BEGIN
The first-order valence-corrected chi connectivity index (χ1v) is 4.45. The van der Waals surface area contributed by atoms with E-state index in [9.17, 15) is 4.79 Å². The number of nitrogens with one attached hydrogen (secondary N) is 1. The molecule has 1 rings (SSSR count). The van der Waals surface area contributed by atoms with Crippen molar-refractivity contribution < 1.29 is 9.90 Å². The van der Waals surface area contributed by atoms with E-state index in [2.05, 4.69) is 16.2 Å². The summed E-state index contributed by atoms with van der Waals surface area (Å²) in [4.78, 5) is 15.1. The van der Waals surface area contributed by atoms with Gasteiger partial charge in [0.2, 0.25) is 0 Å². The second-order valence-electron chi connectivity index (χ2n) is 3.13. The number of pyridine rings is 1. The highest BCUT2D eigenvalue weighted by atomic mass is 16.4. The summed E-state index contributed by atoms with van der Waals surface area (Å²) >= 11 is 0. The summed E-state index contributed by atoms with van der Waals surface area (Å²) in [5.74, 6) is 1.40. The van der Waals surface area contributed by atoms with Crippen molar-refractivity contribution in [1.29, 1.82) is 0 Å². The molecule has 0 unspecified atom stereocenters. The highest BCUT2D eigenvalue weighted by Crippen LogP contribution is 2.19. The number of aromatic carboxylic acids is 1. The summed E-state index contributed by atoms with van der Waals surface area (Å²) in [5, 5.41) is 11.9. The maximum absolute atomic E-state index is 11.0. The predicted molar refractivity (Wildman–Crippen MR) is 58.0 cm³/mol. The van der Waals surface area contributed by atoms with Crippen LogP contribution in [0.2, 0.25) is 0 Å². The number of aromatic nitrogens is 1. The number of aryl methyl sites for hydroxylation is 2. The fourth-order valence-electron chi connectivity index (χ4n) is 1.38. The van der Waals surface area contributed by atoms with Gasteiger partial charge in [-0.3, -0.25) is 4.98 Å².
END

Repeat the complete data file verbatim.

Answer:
The first-order valence-corrected chi connectivity index (χ1v) is 4.45. The van der Waals surface area contributed by atoms with E-state index in [9.17, 15) is 4.79 Å². The number of nitrogens with one attached hydrogen (secondary N) is 1. The molecule has 1 rings (SSSR count). The van der Waals surface area contributed by atoms with Crippen molar-refractivity contribution < 1.29 is 9.90 Å². The van der Waals surface area contributed by atoms with E-state index in [2.05, 4.69) is 16.2 Å². The summed E-state index contributed by atoms with van der Waals surface area (Å²) in [4.78, 5) is 15.1. The van der Waals surface area contributed by atoms with Gasteiger partial charge in [0.2, 0.25) is 0 Å². The second-order valence-electron chi connectivity index (χ2n) is 3.13. The number of pyridine rings is 1. The highest BCUT2D eigenvalue weighted by atomic mass is 16.4. The summed E-state index contributed by atoms with van der Waals surface area (Å²) >= 11 is 0. The summed E-state index contributed by atoms with van der Waals surface area (Å²) in [5.74, 6) is 1.40. The van der Waals surface area contributed by atoms with Crippen molar-refractivity contribution in [1.29, 1.82) is 0 Å². The molecule has 0 unspecified atom stereocenters. The highest BCUT2D eigenvalue weighted by Crippen LogP contribution is 2.19. The number of aromatic carboxylic acids is 1. The summed E-state index contributed by atoms with van der Waals surface area (Å²) in [5, 5.41) is 11.9. The maximum absolute atomic E-state index is 11.0. The predicted molar refractivity (Wildman–Crippen MR) is 58.0 cm³/mol. The van der Waals surface area contributed by atoms with Crippen LogP contribution in [0.2, 0.25) is 0 Å². The number of aromatic nitrogens is 1. The number of aryl methyl sites for hydroxylation is 2. The fourth-order valence-electron chi connectivity index (χ4n) is 1.38. The van der Waals surface area contributed by atoms with Gasteiger partial charge in [-0.3, -0.25) is 4.98 Å².